The molecular basis of the acclimatization of plants to chilling temperatures
MetadataShow full item record
Altmetrics Handle Statistics
Leaves of tropical and sub-tropical species are rapidly chill-injured when exposed to temperatures in the 0 to 10°C range. In contrast, leaves of temperate and arctic alpine species can withstand these temperatures without damage. Chill-sensitive leaves can be divided into two categories based on their susceptibility to chilling-injury:- 1) Extremely chill-sensitive species which are rapidly damaged on exposure to temperatures between 12 to 15°C (e. g. Episcia reptans) and which cannot be readily hardened against chilling-injury. Maintaining 100 per cent relative humidity during chilling at 5°C does not prevent injury to these species, although the speed at which injury occurs is reduced. 2) Chill-sensitive species which are damaged in the 0 to 10°C range (e. g. Phaseolus vulgaris) and which can be readily hardened against chilling-injury at 5°C, 85 per cent RH, by 4 days growth at 12°C, 95 per cent RH, before chilling. Maintaining 100 per cent RH during t chilling at 5°C prevents injury to these species. It is considered that the primary response in chilling-injury is a temperature induced phase transition in the lipids of the cellular membranes from a liquid-crystalline to a solid gel state. The temperature at which the phase change occurs appears to be determined mainly by the degree of unsaturation of the fatty-acids associated with the phospholipids. The chill-sensitivity of leaves grown at 25&°C was related to a low percentage of linoleic and linolenic acid associated with each phospholipid. The degree of unsaturation of the glycolipids could not be related to, the chill-sensitivity of the species. Hardening the chill-sensitive species Phaseolus vulgaris and Gossypium hirsutum against chilling-injury at 5°C, 85 per cent RH, resulted in increases of up to 12 per cent in the percentage of linoleic acid associated with all the leaf phospholipids. The degree of unsaturation of the glycolipids did not change during hardening. The increases in unsaturation of the phospholipids were shown to be positively related to the increased tolerance of the plants to chilling by the fact that similar increases did not occur during the growth of chill-resistant Hordeum vulgare at 12°C and the ineffective attempts at hardening chill-sensitive Episcia reptans over 4 days at 15°C, the lowest temperature this species can withstand without injury. Chilling-injury in Phaseolus vulgaris could be prevented by enclosing the plants in polythene bags at 5°C, thus maintaining 100 per cent RH. However, leaves of this species transferred from 25°C to 5°C. 100 per cent RH and 12°C, 100 per cent RH for 4 days did not harden against subsequent chilling-injury at 5°C 85 per cent RH. In agreement with this finding no increase in unsaturation of the phospholipids was detected over 4 days growth at 5°C 100 per cent RH, and 12°C 100 per cent RH. It is suggested that plants grown at 5 and 12°C 100 per cent RH, by enclosure in polythene bags do not harden against subsequent chilling- injury at 5°C 85 per cent RH, because the carbon dioxide concentration within the bag is rapidly lowered by photosynthetic fixation. This results in the cessation of photosynthesis and a reduced supply of the cofactors oxygen and NADPH available for desaturase activity, thereby preventing an increase in the degree of unsaturation of the phospholipids. An increase in leaf age at 25°C was shown to increase the susceptibility of chill-sensitive plants to chilling-injury. This increase in susceptibility of older leaves to damage was related to a decrease in the degree of unsaturation and weight of phospholipids with increase in physiological age at 25°C. In conclusion, the results reported in this investigation provide evidence that hardening chill-sensitive leaves prevents chilling-injury by increasing the degree of unsaturation of the membrane phospholipids thereby lowering the transition temperature of the lipid layer of the cellular membranes. This phase change does not occur on chilling chill-resistant plants but may occur at sub-zero temperatures and increase their susceptibility to freezing-injury.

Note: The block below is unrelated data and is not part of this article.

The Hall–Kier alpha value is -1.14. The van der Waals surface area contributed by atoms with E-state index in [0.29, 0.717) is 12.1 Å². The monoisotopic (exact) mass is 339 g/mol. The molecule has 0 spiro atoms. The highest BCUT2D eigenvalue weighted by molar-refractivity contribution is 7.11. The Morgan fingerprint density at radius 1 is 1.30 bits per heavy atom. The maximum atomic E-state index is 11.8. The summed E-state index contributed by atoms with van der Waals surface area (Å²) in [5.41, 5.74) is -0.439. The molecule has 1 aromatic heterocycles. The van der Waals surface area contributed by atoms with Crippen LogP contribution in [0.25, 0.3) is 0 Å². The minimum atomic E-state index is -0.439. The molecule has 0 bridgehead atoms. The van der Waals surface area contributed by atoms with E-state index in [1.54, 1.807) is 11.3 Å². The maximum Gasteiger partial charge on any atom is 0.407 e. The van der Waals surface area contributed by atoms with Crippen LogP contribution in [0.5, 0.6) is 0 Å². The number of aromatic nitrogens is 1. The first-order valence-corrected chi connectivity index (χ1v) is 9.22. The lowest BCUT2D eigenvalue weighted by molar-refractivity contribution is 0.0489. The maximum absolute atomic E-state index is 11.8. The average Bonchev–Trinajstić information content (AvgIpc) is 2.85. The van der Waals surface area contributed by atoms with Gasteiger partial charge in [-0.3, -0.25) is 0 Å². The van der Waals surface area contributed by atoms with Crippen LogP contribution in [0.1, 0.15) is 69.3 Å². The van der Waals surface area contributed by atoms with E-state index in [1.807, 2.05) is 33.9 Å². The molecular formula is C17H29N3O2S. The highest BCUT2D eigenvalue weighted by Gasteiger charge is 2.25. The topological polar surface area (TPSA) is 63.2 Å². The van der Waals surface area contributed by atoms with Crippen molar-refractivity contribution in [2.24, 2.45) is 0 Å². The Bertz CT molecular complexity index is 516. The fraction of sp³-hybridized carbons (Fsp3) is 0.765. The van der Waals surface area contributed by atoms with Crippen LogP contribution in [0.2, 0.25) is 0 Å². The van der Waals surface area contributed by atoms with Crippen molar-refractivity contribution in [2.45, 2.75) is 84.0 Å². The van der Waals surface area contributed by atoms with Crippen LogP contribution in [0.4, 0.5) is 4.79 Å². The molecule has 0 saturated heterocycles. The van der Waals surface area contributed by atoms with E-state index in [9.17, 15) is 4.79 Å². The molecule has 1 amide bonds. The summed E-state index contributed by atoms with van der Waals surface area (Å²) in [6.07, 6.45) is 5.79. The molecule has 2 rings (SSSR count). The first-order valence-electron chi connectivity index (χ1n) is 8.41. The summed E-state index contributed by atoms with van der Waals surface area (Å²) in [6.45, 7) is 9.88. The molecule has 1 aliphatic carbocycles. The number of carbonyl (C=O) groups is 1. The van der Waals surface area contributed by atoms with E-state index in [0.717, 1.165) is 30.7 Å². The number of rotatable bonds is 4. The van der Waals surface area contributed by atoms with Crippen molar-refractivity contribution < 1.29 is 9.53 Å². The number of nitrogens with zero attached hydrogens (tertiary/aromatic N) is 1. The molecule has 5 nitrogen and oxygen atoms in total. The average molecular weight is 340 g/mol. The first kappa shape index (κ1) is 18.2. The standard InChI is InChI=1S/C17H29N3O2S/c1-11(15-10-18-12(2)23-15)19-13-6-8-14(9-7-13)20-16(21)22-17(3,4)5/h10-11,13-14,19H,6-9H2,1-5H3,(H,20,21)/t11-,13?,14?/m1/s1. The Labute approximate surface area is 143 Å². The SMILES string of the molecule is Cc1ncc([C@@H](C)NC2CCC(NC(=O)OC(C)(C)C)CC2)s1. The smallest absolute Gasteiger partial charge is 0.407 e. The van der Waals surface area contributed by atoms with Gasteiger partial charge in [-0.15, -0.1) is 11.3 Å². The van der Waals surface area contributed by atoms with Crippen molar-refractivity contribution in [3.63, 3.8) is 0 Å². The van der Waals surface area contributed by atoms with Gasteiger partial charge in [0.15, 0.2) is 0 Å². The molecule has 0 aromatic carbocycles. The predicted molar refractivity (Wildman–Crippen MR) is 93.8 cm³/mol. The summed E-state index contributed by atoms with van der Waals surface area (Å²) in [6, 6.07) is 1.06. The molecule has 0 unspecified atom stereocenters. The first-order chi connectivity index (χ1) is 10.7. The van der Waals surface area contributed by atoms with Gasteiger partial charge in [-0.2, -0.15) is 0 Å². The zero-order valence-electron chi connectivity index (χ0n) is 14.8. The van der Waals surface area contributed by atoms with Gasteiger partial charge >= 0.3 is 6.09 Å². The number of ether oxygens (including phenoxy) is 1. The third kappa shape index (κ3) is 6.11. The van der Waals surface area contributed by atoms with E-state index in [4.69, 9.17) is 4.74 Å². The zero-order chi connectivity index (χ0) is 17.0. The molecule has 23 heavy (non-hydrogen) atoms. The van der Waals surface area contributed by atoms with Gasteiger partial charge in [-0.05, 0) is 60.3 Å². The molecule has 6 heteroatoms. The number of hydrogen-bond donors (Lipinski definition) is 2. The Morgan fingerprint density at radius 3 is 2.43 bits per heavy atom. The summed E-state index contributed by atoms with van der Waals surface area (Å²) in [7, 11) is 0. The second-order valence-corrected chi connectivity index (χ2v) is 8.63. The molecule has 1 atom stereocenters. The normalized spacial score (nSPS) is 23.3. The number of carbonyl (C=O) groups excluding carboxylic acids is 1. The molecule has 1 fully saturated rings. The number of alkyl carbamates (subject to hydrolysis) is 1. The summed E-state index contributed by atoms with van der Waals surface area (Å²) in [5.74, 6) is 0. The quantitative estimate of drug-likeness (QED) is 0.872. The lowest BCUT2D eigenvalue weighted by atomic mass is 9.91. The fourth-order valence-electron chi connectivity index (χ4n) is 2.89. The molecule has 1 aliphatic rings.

Thesis, PhD Doctor of Philosophy
Items in the St Andrews Research Repository are protected by copyright, with all rights reserved, unless otherwise indicated.